resolvconf not modifying resolv.conf

In some Linux distributions, and other Unix-like operating systems, the resolvconf program maintains the system information about the currently available name servers and manages the contents of the configuration file resolv.conf, which determines Domain Name System (DNS) resolver parameters.

When computer connects to the internet, the domain name must be convert to corresponding IP address. The Domain Name Server is responsible for this conversion by maintaining a list of domain names and corresponding IP address. The information about the servers is kept in the configuration file resolv.conf.

The resolv.conf file exist at location /etc/resolv.conf which is a symbolic link to /run/resolvconf/resolv.conf. When computer connects to internet, resolvconf gets the name-servers from DHCP and list in resolv.conf file. But sometimes this fails to happen.

One of the reason may be that you deliberately change /etc/resolv.conf file to fill name-servers manually. Now /etc/resolv.conf file is no more a symbolic link and resolvconf doesn’t update /etc/resolv.conf file. Now you find yourself in all problems related to resolv.conf.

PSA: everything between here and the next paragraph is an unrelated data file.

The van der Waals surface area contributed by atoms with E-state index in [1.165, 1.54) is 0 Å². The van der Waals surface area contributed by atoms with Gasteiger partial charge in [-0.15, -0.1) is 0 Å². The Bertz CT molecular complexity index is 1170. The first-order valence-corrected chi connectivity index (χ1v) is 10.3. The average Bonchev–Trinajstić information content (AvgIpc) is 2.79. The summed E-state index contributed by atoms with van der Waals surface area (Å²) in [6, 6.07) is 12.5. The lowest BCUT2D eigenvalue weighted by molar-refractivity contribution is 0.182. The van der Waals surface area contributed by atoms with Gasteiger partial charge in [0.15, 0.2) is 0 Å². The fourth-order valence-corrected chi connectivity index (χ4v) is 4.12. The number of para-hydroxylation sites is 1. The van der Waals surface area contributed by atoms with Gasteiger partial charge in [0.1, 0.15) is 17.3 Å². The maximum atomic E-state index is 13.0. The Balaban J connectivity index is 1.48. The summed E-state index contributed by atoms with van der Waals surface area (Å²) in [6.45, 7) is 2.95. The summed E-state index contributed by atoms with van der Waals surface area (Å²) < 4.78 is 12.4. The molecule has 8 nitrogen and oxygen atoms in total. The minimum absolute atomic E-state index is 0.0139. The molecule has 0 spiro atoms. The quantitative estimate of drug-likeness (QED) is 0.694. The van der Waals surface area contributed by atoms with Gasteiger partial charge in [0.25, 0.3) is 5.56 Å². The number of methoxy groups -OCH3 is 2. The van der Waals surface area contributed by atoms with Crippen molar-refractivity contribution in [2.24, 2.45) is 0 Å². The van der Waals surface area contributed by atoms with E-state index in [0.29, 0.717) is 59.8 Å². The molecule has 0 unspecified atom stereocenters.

The solution is to configure resolvconf again. Make a backup copy of resolv.conf and use the following command

sudo dpkg-reconfigure resolvconf

Answer Yes to all queries which follow.

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Configuring Proxy Authentication Settings in Linux

Configuring the proxy settings in a system is fairly simple task and easy interface is provided in every Operating system to do so. However, few linux distros are devoid of proxy authentication settings which should be there in every proxy settings interface. The browsers and other applications which require internet access provide their own configuration box to get the  settings from the user. But the frustration occurs when system ends up showing something like ‘Proxy Authentication error’, while using apt-get or installing application from software manager or doing some other task where system require net access..

Here are the steps to set proxy authentication in debian based distros:

  1. Edit /etc/apt/apt.conf file using superuser permissions. If not there, create new.

    sudo gedit /etc/apt/apt.conf

  2. Add or edit the content to be in following format

    Acquire::http::proxy "http://username:password@proxy_server:proxy_port/”;
    Acquire::https::proxy "https://username:password@proxy_server:proxy_port/”;
    Acquire::ftp::proxy "ftp://username:password@proxy_server:proxy_port/";
    Acquire::socks::proxy "socks://username:password@proxy_server:proxy_port/";